StarWars.com: Of course, we also have Rahara Wick and Pax Maripher, two characters that have a fresh dynamic in the form of an escaped slave and a person raised by protocol droids. Where did that inspiration come from?

Claudia Gray: The germ of it probably came from the TV show Elementary. You have Sherlock Holmes, and a female, more no-nonsense Watson character. It started there, but then Rahara and Pax came into their own forms. I needed one to have slavery in their background to show what the impact of those practices could be. Rahara’s personality grew out of that. Pax was a know-it-all, but then I wondered why he was like this? As he grew up, his only patterns of behavior were set by characters that behaved like C-3PO! I had so much fun writing Pax and I hope the readers enjoy him. I also love the idea of having them be jewel “thieves” (they’re not quite thieves) in space. You should just have glamorous jewel thieves in everything.

StarWars.com: Rael Averross is a new example of an independent-minded Jedi. We’ve seen other examples of this from Count Dooku to Anakin Skywalker and of course Qui-Gon. What makes Rael stand out?

Claudia Gray: Rael was Dooku’s apprentice before Qui-Gon. He became a Jedi Knight not long before Dooku took on Qui-Gon as a new Padawan, so Rael became a friend and informal mentor to the young man. Rael is also a character that hints at some of the issues that Anakin will have later. He was 5 years old when he joined the Order, considered too old by some. Rael can’t fully acclimate to the life of a Jedi like those who don’t have any memories before the Order. So he doesn’t try to fit in. He defines himself more and more by what he isn’t. That defiance can work constructively, but it does skirt him towards the dark side. He has an oppositional mindset. Of course, Dooku cultivates that to the max.

The Phantom Menace - Qui-Gon with Anakin

StarWars.com: It’s the 20th anniversary of The Phantom Menace this year. This book is among other new stories that point to the prequel trilogy era. How does it feel to contribute to this era?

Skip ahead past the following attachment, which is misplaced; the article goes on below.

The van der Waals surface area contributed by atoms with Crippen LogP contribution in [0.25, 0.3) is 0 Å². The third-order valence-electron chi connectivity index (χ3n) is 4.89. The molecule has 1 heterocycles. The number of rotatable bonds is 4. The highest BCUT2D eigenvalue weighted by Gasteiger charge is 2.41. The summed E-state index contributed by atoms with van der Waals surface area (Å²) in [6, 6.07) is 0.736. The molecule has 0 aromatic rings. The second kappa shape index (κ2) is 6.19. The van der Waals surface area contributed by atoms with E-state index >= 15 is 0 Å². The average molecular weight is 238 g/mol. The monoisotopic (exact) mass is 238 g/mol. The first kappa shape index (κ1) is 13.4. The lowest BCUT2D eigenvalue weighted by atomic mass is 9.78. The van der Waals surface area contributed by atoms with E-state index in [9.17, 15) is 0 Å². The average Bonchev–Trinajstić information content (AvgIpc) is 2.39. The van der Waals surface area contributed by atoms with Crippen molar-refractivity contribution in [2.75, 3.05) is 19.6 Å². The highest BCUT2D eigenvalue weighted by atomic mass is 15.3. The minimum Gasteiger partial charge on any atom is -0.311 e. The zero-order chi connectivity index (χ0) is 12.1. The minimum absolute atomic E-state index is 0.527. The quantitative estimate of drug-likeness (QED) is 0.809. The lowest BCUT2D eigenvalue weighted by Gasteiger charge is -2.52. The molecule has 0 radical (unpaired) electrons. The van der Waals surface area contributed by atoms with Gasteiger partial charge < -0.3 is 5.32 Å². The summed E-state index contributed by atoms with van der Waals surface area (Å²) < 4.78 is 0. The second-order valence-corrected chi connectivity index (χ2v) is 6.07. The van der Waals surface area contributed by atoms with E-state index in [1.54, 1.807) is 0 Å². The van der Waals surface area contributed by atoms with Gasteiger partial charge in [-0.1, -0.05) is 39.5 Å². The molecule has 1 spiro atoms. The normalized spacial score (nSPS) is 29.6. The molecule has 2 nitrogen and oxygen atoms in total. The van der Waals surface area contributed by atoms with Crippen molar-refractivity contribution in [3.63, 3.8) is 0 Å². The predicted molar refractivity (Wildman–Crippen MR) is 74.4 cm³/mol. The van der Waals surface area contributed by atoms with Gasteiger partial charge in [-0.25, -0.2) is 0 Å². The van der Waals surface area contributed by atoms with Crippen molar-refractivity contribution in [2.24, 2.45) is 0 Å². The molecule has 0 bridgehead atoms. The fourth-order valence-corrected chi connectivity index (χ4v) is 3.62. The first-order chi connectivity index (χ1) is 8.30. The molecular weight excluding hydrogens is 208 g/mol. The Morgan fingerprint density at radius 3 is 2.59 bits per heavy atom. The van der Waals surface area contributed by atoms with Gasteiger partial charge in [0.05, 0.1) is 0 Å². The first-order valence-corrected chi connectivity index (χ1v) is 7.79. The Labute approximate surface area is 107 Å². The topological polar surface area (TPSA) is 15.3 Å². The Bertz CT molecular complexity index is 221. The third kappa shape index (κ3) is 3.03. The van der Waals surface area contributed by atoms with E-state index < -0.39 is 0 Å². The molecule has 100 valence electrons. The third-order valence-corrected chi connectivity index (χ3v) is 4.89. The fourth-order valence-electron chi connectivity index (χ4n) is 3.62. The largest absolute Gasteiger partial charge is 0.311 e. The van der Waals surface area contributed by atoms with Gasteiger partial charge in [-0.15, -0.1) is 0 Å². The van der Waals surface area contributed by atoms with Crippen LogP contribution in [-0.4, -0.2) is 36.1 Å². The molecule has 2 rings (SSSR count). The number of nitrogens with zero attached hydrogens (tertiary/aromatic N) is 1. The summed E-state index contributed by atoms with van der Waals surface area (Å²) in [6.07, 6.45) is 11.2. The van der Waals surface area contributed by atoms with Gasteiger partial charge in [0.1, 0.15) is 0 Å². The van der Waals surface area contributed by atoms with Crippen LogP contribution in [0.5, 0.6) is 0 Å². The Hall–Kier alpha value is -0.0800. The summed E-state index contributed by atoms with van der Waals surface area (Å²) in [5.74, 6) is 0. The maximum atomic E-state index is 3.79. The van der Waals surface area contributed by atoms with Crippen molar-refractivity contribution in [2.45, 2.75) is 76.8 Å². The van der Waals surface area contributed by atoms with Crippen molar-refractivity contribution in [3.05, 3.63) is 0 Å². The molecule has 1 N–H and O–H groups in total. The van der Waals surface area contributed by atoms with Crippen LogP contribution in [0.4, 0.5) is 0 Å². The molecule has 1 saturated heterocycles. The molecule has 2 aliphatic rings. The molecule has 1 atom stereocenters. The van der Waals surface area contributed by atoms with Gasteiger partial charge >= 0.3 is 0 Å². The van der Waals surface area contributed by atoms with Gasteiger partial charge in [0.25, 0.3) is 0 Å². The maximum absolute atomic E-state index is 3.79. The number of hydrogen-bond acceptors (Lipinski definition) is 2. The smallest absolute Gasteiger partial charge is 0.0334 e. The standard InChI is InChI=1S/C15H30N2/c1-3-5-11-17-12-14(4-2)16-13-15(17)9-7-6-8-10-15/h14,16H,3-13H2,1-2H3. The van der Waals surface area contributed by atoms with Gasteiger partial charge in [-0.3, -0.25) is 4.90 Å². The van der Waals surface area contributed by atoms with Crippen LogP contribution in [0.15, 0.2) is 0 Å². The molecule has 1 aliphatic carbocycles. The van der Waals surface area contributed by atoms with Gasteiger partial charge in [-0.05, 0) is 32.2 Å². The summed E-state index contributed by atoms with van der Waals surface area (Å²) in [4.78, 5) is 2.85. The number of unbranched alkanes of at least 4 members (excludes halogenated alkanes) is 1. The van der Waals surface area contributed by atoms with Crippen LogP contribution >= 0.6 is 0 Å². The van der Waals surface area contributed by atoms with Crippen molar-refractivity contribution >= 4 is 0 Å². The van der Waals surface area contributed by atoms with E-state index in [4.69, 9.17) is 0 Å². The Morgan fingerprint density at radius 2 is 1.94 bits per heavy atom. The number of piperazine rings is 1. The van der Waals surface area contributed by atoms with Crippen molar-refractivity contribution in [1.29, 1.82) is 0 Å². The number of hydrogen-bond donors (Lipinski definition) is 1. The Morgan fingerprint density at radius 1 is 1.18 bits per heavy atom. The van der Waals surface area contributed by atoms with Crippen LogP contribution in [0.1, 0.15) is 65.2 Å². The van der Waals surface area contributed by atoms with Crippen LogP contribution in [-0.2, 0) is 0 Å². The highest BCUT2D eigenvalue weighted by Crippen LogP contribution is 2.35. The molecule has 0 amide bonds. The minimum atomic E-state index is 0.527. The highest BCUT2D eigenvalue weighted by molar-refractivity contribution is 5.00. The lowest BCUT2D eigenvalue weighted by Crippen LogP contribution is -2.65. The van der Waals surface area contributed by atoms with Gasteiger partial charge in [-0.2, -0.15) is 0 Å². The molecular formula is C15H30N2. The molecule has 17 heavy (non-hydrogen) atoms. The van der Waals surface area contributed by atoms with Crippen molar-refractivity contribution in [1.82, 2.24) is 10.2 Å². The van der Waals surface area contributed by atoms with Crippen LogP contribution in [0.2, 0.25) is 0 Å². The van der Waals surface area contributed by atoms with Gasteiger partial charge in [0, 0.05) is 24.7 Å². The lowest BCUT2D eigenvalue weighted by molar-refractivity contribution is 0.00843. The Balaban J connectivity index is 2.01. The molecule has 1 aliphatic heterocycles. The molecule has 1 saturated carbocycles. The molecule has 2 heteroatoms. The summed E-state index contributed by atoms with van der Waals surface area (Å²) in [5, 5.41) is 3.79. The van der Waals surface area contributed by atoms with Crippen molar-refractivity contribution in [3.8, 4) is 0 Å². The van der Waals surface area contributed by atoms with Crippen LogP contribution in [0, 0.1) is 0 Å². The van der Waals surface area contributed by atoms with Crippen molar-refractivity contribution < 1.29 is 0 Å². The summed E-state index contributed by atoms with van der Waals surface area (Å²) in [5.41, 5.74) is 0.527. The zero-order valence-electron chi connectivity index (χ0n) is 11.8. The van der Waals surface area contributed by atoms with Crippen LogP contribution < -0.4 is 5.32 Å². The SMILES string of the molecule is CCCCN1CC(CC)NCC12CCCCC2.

Claudia Gray: If readers are able to see more layers in The Phantom Menace, more depth in the characters and their interactions, then I’ve done my job. I just want to add things, but at the same time make the additions feel like they could’ve always been there. Hopefully it feels like a natural part of Qui-Gon’s journey.

You can order your copy of Star Wars: Master & Apprentice now.

Lucas O. Seastrom is a publicity writer at Lucasfilm. He grew up on a farm in California’s Central Valley and is a lifelong Star Wars and Indiana Jones fan.

Star Wars: Master & Apprentice: A Peek Inside with Author Claudia Gray

This Week’s New Sci-Fi & Fantasy Books: An Indian Epic, a Return to the Prequel Era, and an Unforgettable Book No One Remembers

The B&N Sci-Fi and Fantasy Blog

Upon a Burning Throne, by Ashok K. Banker
Ashok Banker is a huge bestseller in his native India, and is making his U.S. debut with this ambitious epic fantasy inspired by the Mahabharata itself. The Burnt Empire exists in a world where demigods and demons walk the earth alongside humans. After the emperor dies, the empire is thrown into chaos, as two heirs each seek to prove their worthiness by sitting on the Burning Throne, whose deep magic destroys the unworthy. Both princes—Adri and Shvate—pass the test, but yet more chaos is unleashed when a third claimant appears: the daughter of the demonlord Jarsun. When his offspring is denied her chance to prove her worthiness as well, Jarsun declares war, vowing to destroy the Burnt Empire in revenge. Adri and Shvate find themselves co-rulers of an empire roiled by sedition and stressed by invasion in this sprawling tale of conspiracies, battles, and demonic magic.

Fire Season, by Stephen Blackmoore 
Your friendly neighborhood necromancer Eric Carter returns in fine, dark form in the fourth installment of Blackmoore’s smart urban fantasy series. As the novel opens, Los Angeles is literally burning with impossible fires. During one of the hottest summers on record, someone is killing off mages with fires that never go out (and shouldn’t be able to burn in the first place. Carter is being framed for the serial killings, and he thinks he knows who’s behind it—not everyone has a vengeful Aztec god in his rear-view mirror, after all. But some parts of his theory don’t quite add up, giving Carter the sinking feeling there’s more going on than he suspects. Which is always a dangerous thing when your day-to-day dealings include magic, the undead, and angry gods.

Winds of Marque: Blackwood & Virtue, by Bennett R. Coles